of Longford, in Ireland. His father was a clergyman, and is supposed to have been sketched by his son in his Village Pastor. Henry, the eldest son of the family, took orders; and, as it was found inconvenient to bestow a learned education on the poet, he was intended for some mercantile employment; but, from certain early indications of genius, this destination was changed, and Oliver was entered a sizer of Trinity College, Dublin. His residence at the university was chiefly distinguished by squabbles with a harsh and severe tutor, whose violence made the young student at one time run off from college. After completing his course at the university, young Oliver showed so decided an aversion to the church, that his destination was once more changed, and

about 1772 he was sent to Edinburgh to study medicine. Before this period he had, on several occasions, discovered

the imprudence and excessive eccentricity of his disposi. tion; and, instead of his declining to take orders, it is stated, that he was refused ordination from appearing before the bishop on the solemn occasion in a pair of flaming red breeches. In the interval, between leaving Trinity College and going to Edinburgh, he became a tutor in a family, where he felt himself so ill at ease, that, having earned about L.30, he instantly bought a horse, and set forth in quest of adventures, and with the ridiculous scheme of establishing himself in life. By a narrow chance he was prevented from sailing to America ; and at the end of six weeks, after a series of whim. sical adventures, he returned to his widowed mother without a penny in his pocket, and mounted on an old garron, which he named Fiddleback. Nothing can be more characteristic of this Irish son of the Muses, than the blended humour and simplicity of his observation to his mother on the grave displeasure with which she had listened to the recital of his adventures : “And now, my dear mother, having struggled so hard to come home,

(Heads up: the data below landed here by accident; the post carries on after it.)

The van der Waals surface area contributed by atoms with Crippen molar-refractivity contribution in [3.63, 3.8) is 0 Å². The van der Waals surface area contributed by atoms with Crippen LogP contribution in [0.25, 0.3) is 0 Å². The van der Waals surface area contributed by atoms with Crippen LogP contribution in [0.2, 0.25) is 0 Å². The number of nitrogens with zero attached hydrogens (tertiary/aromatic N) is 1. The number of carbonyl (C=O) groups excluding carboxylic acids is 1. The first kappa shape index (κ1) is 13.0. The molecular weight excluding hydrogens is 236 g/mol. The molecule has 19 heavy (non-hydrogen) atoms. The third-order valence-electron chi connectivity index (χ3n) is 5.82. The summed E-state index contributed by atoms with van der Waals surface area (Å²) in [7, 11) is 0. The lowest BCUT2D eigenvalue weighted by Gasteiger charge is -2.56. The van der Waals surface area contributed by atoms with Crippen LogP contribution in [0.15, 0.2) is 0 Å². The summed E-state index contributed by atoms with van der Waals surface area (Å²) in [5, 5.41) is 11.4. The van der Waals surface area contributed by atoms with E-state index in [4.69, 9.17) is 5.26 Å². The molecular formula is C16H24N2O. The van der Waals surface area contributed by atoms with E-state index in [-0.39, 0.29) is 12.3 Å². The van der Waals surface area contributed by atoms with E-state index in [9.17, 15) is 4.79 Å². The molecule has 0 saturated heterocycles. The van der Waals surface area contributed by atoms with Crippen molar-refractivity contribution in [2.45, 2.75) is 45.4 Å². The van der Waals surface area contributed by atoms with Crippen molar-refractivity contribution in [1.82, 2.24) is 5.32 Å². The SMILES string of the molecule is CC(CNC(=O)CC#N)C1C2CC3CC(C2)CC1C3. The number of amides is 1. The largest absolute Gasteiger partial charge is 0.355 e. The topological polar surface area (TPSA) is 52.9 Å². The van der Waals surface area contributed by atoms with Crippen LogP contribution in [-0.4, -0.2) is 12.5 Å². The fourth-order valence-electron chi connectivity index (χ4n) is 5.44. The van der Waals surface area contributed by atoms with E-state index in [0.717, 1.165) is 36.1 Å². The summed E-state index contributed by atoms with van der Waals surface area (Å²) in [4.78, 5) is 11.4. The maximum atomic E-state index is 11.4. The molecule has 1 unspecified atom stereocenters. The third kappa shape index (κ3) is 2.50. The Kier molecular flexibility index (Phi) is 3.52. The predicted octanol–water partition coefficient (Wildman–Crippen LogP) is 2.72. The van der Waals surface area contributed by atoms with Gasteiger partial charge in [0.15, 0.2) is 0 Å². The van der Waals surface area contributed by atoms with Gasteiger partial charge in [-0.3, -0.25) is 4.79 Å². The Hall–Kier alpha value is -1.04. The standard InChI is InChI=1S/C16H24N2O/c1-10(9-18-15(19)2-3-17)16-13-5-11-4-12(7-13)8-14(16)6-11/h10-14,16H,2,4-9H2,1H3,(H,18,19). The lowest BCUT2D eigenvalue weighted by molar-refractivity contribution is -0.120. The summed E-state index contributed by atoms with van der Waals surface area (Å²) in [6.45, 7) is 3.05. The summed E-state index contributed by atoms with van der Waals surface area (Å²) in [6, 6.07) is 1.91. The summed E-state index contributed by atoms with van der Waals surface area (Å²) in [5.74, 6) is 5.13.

I wonder you are not more rejoiced to see me." Kind relatives, who had already done much for Goldsmith,

did not yet desert him. With L.50 in his pocket, he set out for the Temple to commence the study of law; but never got beyond Dublin, where, having spent all his money, or been pillaged at the gaming-table, to which he had ever an unhappy propensity, disgraced prodigal

once more returned to his mother. After a period of thought and penitence he was sent to

Edinburgh, where he attended medical lectures as little, and amused himself as much as he could. From Edinburgh he was forced to remove precipitately, in consequence of being security for a friend's debt; and he proposed finishing his medical studies at Leyden-for which purpose he, very characteristically, sailed for Bordeaux. But Leyden he reached at last ; and, after spending all his money, borrowed from a friend, in the purchase of tulip-roots, a bargain, all circumstances considered, even surpassing Moses's gross of green spectacles with silver rims, he set out on the tour of France, or of the globe, for what he knew,“ with one clean shirt, and no money in his pocket.” It is constantly affirmed, that on this expedition he often procured lodging and food by playing the flute; and it is certain that he made his way through France, Italy, Germany, and Switzerland, mostly on foot, and with very slender means. From Switzerland he transmitted the outline of THE TRAVELLER to his brother

Henry. While abroad, Goldsmith lost his uncle and benefactor, Mr

Contarine; and he came to London from France, in 1756, in the deepest poverty. By the kind offices of a fellow-student, whom he had known in Edinburgh, he obtained some temporary employment; but, failing as a